It has been my great privilege to be present at four labours: my own two children, and both my grandchildren. In two of those births there were significant complications, though I’m profoundly grateful that both my daughter and granddaughter were eventually safe and well. I have also had the great honour of accompanying people where the outcome has been sadly tragic. Birth is a risky business and whilst usually joyous in outcome, can also sometimes be heart-breaking.
The birth of Jesus is described in the gospels with great brevity – Luke says simply ‘She gave birth to her firstborn, a son’. The reality, however, would not have been swift, and most certainly would not have been painless. We quite rightly concentrate on the extraordinary significance of Jesus’ birth, but the physical reality would have been as daunting and difficult as any delivery. I don’t believe that just because Mary was bearing God’s Son she was therefore given a miraculous, pain-free birth, any more than Jesus in his life was shielded from its harsh realities. It is this that makes the reality of him being Immanuel – God with us – so precious: that he has experienced the mess and muddle of our lives and so can deeply understand us in our struggles and sadness as well as joyous celebrations.
I don’t know whether God’s determination to rescue us meant that Jesus’ birth was guaranteed to have a safe outcome – and no doubt better theologians than me might have opinions on the matter. It seems to me a risky plan all round, so my personal view is that nothing was certain. And from Mary’s prospective, it must have been frightening indeed:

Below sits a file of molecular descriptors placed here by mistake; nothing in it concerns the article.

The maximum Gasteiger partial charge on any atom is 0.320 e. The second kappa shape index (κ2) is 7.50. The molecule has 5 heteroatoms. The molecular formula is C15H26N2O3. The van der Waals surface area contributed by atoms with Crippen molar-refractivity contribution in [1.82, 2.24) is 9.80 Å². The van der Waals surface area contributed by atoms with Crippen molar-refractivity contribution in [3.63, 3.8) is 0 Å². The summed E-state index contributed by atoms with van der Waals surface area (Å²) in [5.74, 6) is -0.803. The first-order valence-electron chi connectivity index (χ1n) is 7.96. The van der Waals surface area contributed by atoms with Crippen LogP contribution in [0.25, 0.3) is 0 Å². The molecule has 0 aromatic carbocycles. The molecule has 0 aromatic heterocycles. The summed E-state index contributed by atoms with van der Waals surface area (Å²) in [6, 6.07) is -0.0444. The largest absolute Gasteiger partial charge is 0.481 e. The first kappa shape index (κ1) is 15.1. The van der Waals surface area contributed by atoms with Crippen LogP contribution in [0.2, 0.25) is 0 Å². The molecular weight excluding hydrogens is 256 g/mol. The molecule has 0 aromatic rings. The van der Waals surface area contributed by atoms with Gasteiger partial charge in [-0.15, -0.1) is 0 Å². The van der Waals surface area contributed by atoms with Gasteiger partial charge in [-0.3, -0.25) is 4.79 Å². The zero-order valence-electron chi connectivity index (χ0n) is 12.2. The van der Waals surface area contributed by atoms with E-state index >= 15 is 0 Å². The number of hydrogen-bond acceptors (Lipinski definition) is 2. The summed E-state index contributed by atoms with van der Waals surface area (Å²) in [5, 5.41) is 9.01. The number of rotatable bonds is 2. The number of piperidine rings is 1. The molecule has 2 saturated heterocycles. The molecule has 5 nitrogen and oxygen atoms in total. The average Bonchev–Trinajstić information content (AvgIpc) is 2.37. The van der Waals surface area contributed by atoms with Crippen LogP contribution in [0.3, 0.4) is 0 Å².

The pains are regular now. I can be in no doubt, my baby boy is on his way. Joseph is pacing, trying to reassure me, but I can see the apprehension in his eyes, though his words are calm. In between the tightenings, ever increasing in their ferocity, I hold on to the angel’s words: that God is with me. But I feel alone, in my private world of pain, hope and fear, cut off even from my husband’s care as I retreat in on myself. I place my hand on my rounded belly, which I hope will soon be empty, though I will miss the feeling of him kicking and the rhythmic tremors of his hiccups which have always made me laugh. I try not to think about the cries I have heard from the birthing tents as a low moan escapes my lips and Joseph kneels beside me and takes my hand. I have never known such pain.
I’m tired now, and afraid. More so even than that day long months ago when I was given this special task. And, just like then, I wonder if I am capable of this momentous responsibility. At this moment, I wish that God had chosen someone else. And hear again those words, holding on to them like a drowning man to a floating log. The Lord is with me, and will soon be with His world.